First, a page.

Contract Interpretation Many principles of interpretation are employed in resolving contract disputes. In
this case, as suggested just above in the discussion of past practice, the language upon which the Employer has relied must be closely read within the context of the portion of the Contract in which it appears and within the context of the Agreement as a whole. This Contract provides for compensation at varying rates for work within and beyond an established work week; for shift differential, Sunday, call, longevity and quick change
work; and for holidays, vacation, sick and funeral leave, jury duty and authorized leaves of absence. The different rates include straight time, premium, "standard" overtime at time and one-half, as well as other unique rates. In addition, there are provisions for compensatory time-off under certain circumstances. In short, there is no clear and unambiguous language which prescribes or limits the manner in which pay for overtime work shall be computed
.
Jurisdiction  The parties have uniquely presented two Agreements for interpretation, the first effective on the date the Grievance was filed, and the second, their current Agreement. They have addressed the lengthy history of their collective bargaining relationship through and including bargaining for the 2011 Agreement which was ratified after the Grievance was filed and meetings were held to discuss it. Neither document provides for or limits the Arbitrator's jurisdiction. Typically and traditionally arbitrators are limited to interpretation of language within the four corners of the Collective Bargaining Agreement and prohibited from modifying or creating new language. The recognition of an established and enforceable past practice represents acknowledgment of the parties' expansion and evolution, through practice, of their written Agreement. 

The Parties' Cases; Burden of Proof
The Union has sustained its burden of proof and met the Employer's arguments in support of its case. The Union's case was made through clear corroborating witness testimony, unrefuted statements of tenured management, documentary support of bargaining history, and clear demonstration of knowledge and acceptance of the practice in question by the parties. The Employer's assertions and arguments that it took the action it did to correct a "mistake"; that the Union was required to bargain for express Contract language in order to preserve the admitted past practice; and that the Commission ratified the 2011 Agreement as written and without knowledge of the past practice were all effectively met. The Employer failed to address or effectively refute witness testimony and sworn statements provided by union and management witnesses which supported unwavering practice for more than 40 years. It is unrefuted fact that two decades ago management programmed computer software to include all sources of pay in the computation of the overtime threshold. Finally, the Employer's many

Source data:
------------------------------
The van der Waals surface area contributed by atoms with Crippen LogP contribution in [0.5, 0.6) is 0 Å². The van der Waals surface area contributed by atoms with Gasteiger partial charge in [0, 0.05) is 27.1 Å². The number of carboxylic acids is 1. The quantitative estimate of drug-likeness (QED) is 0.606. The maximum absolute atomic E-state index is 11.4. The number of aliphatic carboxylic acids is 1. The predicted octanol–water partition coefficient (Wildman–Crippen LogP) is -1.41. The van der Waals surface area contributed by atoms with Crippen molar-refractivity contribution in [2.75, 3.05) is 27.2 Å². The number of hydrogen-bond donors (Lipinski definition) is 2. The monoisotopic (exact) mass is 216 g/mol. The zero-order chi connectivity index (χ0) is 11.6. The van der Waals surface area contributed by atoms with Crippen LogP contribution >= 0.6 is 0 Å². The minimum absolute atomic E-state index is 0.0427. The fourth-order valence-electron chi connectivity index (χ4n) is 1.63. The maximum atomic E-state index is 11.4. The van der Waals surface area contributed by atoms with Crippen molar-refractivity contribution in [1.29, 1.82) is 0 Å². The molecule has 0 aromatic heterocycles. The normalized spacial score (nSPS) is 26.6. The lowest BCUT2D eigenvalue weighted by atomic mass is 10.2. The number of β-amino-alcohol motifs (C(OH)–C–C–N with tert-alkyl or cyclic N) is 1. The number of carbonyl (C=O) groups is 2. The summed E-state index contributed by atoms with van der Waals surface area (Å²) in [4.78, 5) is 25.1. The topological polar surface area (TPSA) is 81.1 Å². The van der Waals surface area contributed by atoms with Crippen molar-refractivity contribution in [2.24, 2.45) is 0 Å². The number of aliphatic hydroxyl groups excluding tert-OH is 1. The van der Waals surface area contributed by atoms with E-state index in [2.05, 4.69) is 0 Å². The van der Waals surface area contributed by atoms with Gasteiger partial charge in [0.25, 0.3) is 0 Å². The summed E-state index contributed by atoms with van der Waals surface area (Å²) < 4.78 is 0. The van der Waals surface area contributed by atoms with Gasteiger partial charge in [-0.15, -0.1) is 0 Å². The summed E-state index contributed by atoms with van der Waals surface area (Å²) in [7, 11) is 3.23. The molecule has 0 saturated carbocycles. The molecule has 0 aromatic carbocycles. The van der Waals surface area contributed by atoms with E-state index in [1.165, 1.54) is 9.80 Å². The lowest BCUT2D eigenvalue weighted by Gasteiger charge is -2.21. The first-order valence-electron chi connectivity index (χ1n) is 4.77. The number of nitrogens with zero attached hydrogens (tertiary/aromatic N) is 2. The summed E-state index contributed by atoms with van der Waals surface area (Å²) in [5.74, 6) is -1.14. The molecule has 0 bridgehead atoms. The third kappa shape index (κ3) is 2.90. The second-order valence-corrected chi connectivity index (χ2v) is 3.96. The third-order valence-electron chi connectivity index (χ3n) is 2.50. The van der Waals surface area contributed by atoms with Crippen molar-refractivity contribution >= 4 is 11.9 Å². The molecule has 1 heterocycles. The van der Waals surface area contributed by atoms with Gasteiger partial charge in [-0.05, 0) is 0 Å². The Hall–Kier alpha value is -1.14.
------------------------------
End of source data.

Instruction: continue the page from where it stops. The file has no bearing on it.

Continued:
admissions, through its witness testimony, pre-hearing stipulations and statements, and proposals made during bargaining bolstered the Union's case. It is appropriate to sustain this Grievance making whole the Grievant and all bargaining unit members adversely affected by the Employer's decision to change the manner in which it computes the overtime threshold beginning with the pay period which ended on October 23,2010, and continuing. It is also appropriate to direct the Employer to cease and desist computing the overtime threshold in the same manner and to recognize the past practice. Finally, it is appropriate for the Arbitrator to retain jurisdiction of this matter for a reasonable period of time, for the sole purpose of assisting the parties with the implementation of this Award.

AWARD
The Grievance is sustained. Consistent with the foregoing Opinion and Award, the Employer shall:
1. Make whole the Grievant and all other adversely affected bargaining unit members.
2. Cease and desist from computing the threshold for overtime pay in the
manner which resulted in this Grievance.
3. Reinstate the established past practice recognized in this Opinion and Award.  The Arbitrator shall retain jurisdiction of this matter for a period of 60 days from the date of this Award for the sole pur ssisting the parties with implementation of it.

Dated: October 4,2011
Janice K. Frankman, J.D.
Labor Arbitrator